Former WPIAL football stars play the waiting game in hopes of being selected in the USFL Draft

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TJ Neal took a circuitous route to pursue his dreams of playing professional football, transitioning from big college programs to hotel life as he bounced back into the indoor and spring leagues.

The 28-year-old McKeesport native has worked in the dark while watching his former Illinois and Auburn teammates shine in the NFL, heeding their words of encouragement that he belongs to a more big stage.

Neal played for the Sioux Falls (SD) Storm as they won the United Bowl of the Indoor Football League in 2019, signed with the CFL before his season was canceled by covid-19 in 2020 and has played inside linebacker for the Spring League linemen as they won the Mega Bowl last year.

“It’s been a long journey,” Neal said. “I always dreamed of playing football. I knew I had the ability. If I didn’t think I could do that, I wouldn’t train so hard, I wouldn’t train five days a week. I I’m good enough. It’s just a matter of having the opportunity to prove myself.

USFL return gives hope to several prospects with WPIAL links, as Neal is joined by former Clairton wide receiver Aaron Mathews and Thomas Jefferson inside linebacker Zane Zandier among 400-500 players who have signed contracts to be included in the pool for the league draft which will be split between Tuesday and Wednesday.

Neal, who has a master’s degree in adult education, works as a behavioral specialist for Kiski Area by day and trains by night at Legends of Pittsburgh Fitness Center in Tarentum.

Neal had 245 career tackles and was an All-Big Ten honorable mention as a junior in 2015. When Illinois fired Tim Beckman, Neal went to Auburn as a grad transfer — only to find himself at serve as a substitute and what he calls an “insurance plan.” Although Neal plays at the same height (6-foot-1, 235 pounds) as he did in college, he now adheres to a vegan diet, which he says , helped him become leaner and more explosive.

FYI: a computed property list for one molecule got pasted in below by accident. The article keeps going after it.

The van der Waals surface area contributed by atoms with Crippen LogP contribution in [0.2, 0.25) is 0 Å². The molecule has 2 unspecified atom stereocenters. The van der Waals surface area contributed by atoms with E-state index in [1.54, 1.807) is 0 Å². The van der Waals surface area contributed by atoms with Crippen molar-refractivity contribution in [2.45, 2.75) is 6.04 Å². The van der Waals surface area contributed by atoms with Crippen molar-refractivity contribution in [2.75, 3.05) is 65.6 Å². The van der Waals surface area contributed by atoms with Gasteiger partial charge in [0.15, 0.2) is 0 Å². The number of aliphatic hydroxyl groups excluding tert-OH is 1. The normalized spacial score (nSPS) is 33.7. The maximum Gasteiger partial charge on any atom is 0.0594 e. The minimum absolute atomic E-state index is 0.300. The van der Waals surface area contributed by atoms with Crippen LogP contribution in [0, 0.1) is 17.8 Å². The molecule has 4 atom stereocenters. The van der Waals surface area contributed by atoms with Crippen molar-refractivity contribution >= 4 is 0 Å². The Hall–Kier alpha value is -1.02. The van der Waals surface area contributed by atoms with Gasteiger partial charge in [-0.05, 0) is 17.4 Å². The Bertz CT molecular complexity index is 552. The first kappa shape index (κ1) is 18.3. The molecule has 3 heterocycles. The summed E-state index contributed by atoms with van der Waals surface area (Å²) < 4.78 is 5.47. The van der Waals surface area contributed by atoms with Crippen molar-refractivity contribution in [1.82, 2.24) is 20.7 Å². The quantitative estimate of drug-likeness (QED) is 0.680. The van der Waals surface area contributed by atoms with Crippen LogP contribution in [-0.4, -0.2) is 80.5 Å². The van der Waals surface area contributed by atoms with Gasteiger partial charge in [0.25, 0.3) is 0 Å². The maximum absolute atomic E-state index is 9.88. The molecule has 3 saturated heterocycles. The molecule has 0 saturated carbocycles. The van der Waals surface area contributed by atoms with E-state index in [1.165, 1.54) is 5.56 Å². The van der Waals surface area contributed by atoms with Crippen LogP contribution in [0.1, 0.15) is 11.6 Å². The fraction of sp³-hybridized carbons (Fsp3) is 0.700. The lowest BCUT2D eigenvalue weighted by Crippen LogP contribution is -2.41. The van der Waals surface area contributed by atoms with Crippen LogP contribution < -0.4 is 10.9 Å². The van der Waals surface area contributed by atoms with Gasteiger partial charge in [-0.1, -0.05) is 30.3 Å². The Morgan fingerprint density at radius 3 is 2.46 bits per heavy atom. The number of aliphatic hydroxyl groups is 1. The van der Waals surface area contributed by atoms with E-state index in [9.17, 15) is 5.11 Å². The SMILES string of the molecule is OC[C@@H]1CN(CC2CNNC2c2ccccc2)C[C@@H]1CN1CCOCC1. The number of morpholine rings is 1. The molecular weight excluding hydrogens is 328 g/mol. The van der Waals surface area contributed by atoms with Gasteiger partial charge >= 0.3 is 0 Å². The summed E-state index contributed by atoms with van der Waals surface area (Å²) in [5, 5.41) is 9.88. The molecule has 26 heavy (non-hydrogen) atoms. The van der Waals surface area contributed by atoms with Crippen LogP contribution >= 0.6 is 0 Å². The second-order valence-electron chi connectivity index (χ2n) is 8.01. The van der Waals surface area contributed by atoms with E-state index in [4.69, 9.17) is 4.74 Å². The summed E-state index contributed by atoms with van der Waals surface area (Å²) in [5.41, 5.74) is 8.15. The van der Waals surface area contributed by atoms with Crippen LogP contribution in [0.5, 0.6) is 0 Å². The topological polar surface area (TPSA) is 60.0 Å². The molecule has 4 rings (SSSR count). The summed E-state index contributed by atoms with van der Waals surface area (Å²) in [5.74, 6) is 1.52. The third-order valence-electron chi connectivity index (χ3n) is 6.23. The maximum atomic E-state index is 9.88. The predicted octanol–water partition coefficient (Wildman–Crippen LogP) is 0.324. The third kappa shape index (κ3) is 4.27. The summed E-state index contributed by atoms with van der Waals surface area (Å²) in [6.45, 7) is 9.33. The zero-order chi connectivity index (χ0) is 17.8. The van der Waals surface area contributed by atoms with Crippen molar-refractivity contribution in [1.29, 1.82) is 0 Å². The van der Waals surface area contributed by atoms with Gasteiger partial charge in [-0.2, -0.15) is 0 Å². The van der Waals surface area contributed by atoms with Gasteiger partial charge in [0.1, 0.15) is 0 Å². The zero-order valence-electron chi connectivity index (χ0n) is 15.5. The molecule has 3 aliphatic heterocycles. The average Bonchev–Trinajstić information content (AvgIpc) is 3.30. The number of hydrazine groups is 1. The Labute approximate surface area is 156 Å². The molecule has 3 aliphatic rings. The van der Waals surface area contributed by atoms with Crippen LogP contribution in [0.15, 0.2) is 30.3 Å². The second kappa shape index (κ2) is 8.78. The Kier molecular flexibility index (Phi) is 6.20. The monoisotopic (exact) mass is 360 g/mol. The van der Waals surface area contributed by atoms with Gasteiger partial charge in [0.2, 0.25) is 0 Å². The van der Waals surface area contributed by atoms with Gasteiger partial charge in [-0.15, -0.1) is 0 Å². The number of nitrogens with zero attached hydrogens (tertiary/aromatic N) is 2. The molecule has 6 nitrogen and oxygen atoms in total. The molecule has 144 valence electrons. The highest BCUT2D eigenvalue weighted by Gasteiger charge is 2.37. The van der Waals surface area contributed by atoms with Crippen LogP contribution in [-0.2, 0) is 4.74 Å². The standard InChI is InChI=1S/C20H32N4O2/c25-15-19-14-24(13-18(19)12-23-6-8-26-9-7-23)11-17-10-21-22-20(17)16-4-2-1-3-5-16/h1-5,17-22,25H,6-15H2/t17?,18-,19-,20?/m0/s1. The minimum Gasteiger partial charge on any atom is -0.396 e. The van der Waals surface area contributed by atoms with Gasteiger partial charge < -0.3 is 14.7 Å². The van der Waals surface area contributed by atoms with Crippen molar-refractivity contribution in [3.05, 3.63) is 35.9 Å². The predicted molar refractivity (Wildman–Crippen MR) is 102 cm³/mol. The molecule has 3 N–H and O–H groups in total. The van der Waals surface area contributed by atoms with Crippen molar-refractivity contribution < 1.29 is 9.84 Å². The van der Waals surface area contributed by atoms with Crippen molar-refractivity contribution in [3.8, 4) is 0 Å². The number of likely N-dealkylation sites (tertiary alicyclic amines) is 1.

“I’m a different athlete,” Neal said. “I can jump higher, run faster. The athlete I want the NFL to see, they haven’t seen him yet. That’s why the USFL would be such a great opportunity.

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Alabama quarterback Jalen Hurts (2) scrambles around Auburn linebacker TJ Neal (17) as he carries the ball during the first half of the NCAA Iron Bowl college football game, Saturday, November 26, 2016, in Tuscaloosa, Ala.

The USFL will conduct its draft in a modified analytical snake system with 35 position-based rounds that will provide each of the eight teams, including the reincarnation of the Pittsburgh Maulers, with two No. 1 two-position picks. The draft begins Tuesday night with quarterbacks in the first round, followed by rushers, offensive tackles and cornerbacks.

Only players with USFL contracts are eligible for the draft, and Neal, Mathews and Zandier will have to wait until Wednesday to find out if they’ve been selected. Wide receivers will be chosen in rounds 13-17 and inside linebackers in the 21st round. There will be an additional 10-round draft on March 10. The USFL’s 10-game season begins April 16, with all games played in Birmingham, Alabama and the championship game in Canton, Ohio.